What is tuberculosis? Symptoms, Prevention

Tuberculosis

Tuberculosis (consumption) is an infectious disease caused by Mycobacterium tuberculosis, often called Koch’s bacillus. The disease develops only in response to the multiplication of these microbes in the human body. When the modern reader comes across this name of the disease, then the majority has the image of a pale, exhausted, constantly coughing person. Most sincerely believe that they only become infected with tuberculosis in places not so remote, and if you are not a tramp, then you will not be affected by the disease. In fact, almost any person, with the exception of hermits who do not leave their homes, is at risk of infection, and therefore the possibility of contracting tuberculosis.

Tuberculosis is a problem for all of humanity. To date, about a third of the world’s population are infected with mycobacterium tuberculosis (this microorganism is the causative agent of tuberculosis). Every year, 1% of the world’s population is infected with tuberculosis. Approximately 8.4 million new cases of tuberculosis are reported annually and approximately 2 million people die from the disease.

Tuberculosis

Tuberculosis is not just a socially determined disease, but an infectious disease. A disease that is transmitted from person to person by airborne droplets, that is, by coughing and even talking. Unfortunately, it is not possible to determine the appearance of an epidemically dangerous patient.

Tuberculosis is not in vain called a “insidious” disease. And it is true! The expressed symptoms of the disease, alas, often appear only with irreversible changes in the lungs. In most cases, a person with tuberculosis feels satisfactory for a long time.

How can you get tuberculosis?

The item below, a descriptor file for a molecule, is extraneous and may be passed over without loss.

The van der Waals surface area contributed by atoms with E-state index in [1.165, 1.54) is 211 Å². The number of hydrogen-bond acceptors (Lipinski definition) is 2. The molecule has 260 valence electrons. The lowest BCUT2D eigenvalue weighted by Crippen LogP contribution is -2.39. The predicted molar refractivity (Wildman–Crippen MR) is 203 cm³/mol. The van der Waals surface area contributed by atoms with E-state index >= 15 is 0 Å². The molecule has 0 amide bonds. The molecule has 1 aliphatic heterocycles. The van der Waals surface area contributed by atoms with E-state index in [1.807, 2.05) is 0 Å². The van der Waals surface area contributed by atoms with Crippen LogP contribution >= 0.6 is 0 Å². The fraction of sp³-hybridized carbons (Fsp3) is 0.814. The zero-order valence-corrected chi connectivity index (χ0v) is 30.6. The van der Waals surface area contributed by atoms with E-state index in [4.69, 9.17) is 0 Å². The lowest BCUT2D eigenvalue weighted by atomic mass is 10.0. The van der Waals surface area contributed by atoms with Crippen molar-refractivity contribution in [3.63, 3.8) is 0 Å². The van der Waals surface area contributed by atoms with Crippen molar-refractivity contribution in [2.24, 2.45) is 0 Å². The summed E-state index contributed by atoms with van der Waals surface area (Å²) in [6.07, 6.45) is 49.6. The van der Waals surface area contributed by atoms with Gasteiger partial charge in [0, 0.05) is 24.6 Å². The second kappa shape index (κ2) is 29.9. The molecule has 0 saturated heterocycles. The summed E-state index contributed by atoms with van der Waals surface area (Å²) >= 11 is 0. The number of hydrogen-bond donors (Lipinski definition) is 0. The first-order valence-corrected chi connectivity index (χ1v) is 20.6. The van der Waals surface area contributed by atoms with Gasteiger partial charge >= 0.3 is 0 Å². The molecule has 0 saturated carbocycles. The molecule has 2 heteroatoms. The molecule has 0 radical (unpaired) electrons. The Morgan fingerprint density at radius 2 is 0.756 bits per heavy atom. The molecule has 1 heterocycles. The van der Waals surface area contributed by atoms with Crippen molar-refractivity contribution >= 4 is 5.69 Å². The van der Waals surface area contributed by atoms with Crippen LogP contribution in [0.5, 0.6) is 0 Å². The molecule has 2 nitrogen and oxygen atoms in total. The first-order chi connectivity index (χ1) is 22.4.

The main source of tuberculosis infection is a person who has pulmonary tuberculosis. Sputum containing mycobacterium tuberculosis is separated from the respiratory tract, especially during coughing. Small droplets of sputum can enter the respiratory tract of a healthy person nearby. Sputum can settle on the surface of the floor or the ground, on objects and things. An infection can get into the human body due to a violation of hygiene rules – for example, if you do not wash your hands after contact with the handrails in public transport or eat unwashed vegetables and fruits, poorly processed meat and unboiled milk.

How to protect yourself from the disease?

In order not to get sick with tuberculosis, you need to lead a healthy lifestyle. Good health requires a healthy nervous system, so it is important to avoid stress. The food must be complete, must contain a sufficient amount of protein. An important condition for maintaining health should be daily normal physical activity. Dusty, unventilated rooms favor the spread of tuberculosis bacteria. To prevent the disease, it is necessary to ventilate the premises.

How to determine that I have a disease?

The main symptoms characteristic of tuberculosis:

  • cough for 2-3 weeks or more;
  • chest pain;
  • weight loss;
  • the presence of blood in sputum;
  • sweating at night;
  • periodic increase in temperature;
  • general malaise and weakness;
  • enlarged peripheral lymph nodes.

If you find yourself with these symptoms, consult a doctor immediately!

Where can I get tested?